Anyone got their Christmas advent calendar out? Well, mine is not exactly in a calendar format so I do not get to open a new window every day, but I am counting down the days by turning a new leaf of a tatting book with snowflake patterns.
So when I woke up this morning, I turned a new leaf enthusiastically to find what is in there for me today. But as I looked at the pattern I became very intimidated… lots and lots of picots and long long chains! These are two things I can never make consistent, so I came this close to ending this tatting advent calendar.
But I kept coming back to it. The odds were stacked against me, and I was pretty sure I would be frustrated all the way, but I did not want to give up only three days into the project – if I did, I would regret missing the remaining twenty-one!
As I gave some more looks at the pattern to study it further, it started to look familiar. I searched my memory, and I remembered taking a look at it and studying it just a few weeks ago! Then came an idea on how to make it a less miserable tatting experience, but unfortunately, my memory of it had already become a little fuzzy, so I decided to go see it again.
This is where I went…
My dream home, in Christmas decoration! (Actually, the garden was illuminated so the autumn foliage could be enjoyed at nighttime as well… the Christmas tree look-alikes are pine trees covered with protectors from snow.)
… and this is what I saw to refresh my memory.
Camellia sasanqua – those that grow in this garden are special, as they were one of six kinds of flowers which, until fairly recently, were cultivated only in the region most affected by the big earthquakes back in mid-April (the flowers are collectively called the “sextet blossoms of Higo,” Higo being the old name of this region)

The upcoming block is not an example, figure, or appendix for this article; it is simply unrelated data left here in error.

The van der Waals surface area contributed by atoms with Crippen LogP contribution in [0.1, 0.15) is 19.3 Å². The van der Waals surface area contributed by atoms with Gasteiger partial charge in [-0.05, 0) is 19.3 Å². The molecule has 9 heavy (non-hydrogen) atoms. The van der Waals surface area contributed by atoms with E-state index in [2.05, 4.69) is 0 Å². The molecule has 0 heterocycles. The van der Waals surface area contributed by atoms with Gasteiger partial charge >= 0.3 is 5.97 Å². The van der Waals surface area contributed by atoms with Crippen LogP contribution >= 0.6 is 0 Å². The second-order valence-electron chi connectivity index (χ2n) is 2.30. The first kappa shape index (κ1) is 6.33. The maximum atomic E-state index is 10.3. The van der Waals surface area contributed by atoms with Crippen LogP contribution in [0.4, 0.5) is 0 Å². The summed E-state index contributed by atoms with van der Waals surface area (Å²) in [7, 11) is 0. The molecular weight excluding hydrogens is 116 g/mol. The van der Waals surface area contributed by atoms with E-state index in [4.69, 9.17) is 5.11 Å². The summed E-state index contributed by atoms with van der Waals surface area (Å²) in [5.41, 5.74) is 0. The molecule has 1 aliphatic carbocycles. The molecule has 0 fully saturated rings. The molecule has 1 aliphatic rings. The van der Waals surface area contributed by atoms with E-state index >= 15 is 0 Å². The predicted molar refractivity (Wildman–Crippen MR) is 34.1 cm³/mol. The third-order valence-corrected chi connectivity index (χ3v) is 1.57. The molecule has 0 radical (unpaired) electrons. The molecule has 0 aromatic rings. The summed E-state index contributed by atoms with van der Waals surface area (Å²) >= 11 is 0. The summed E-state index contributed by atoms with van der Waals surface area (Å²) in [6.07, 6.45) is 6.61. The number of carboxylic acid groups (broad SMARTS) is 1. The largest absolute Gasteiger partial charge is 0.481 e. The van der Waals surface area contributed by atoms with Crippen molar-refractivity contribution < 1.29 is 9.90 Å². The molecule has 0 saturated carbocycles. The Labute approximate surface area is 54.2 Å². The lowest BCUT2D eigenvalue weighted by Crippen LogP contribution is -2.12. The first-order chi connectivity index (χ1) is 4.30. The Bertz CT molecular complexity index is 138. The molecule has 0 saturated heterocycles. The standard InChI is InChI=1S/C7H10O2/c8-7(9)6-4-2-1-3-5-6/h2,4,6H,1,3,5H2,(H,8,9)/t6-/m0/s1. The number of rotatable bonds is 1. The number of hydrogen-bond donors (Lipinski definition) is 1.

I quickly returned home and started tatting… then I suddenly remembered another thing: snowflakes are also known as “sextet blossoms” in my mother tongue, as they resemble flowers with six petals. Hmm, I have come a full circle!
Is it a snowflake, or is it a Higo sasanqua? I say it’s a little bit of both!
I could not have come through with this piece had it not been for my faithful dedication to this project. I am certain I will have many more challenges to face in the remaining twenty-one, but I think my faithful dedication will allow me to find ways to “overcome all hardships” – the language of flowers for sasanqua. And I want to share this experience with my people in the earthquake-affected regions, so they can believe in their faithful dedication to recover and overcome any hardships along the way.
Maybe you can join me in sending faithful dedications to my people?
As with all previous get well messages which started with sending flower power, nothing special or extraordinary is asked of you. Only that, if you have had an experience in which you kept your faith and dedication in what you do to get you through adversities, you would kindly share it with my people.
Maybe you can tell me about your faithful dedication by leaving a comment below?
Once again, please do not feel you have to go out of your way. For all I know, you may have faced a great challenge just to get here… in which case, simply telling me how you climbed over mountains and swam across oceans to get here would do it!
Thank you as always to all my visitors for reaching this place and reading through my post(s). It may be a long way back, so here, take a seat and have a hot bowl of tea I made for you before you go!
Sasanqua are called “mountain tea flowers” in my mother tongue – the tea is not made of sasanqua leaves, but I kinda like how everything in this post is interconnected in some way!
And one more individual I cannot leave out when it comes to my dream home…
A Steiff Kumamon, how cute!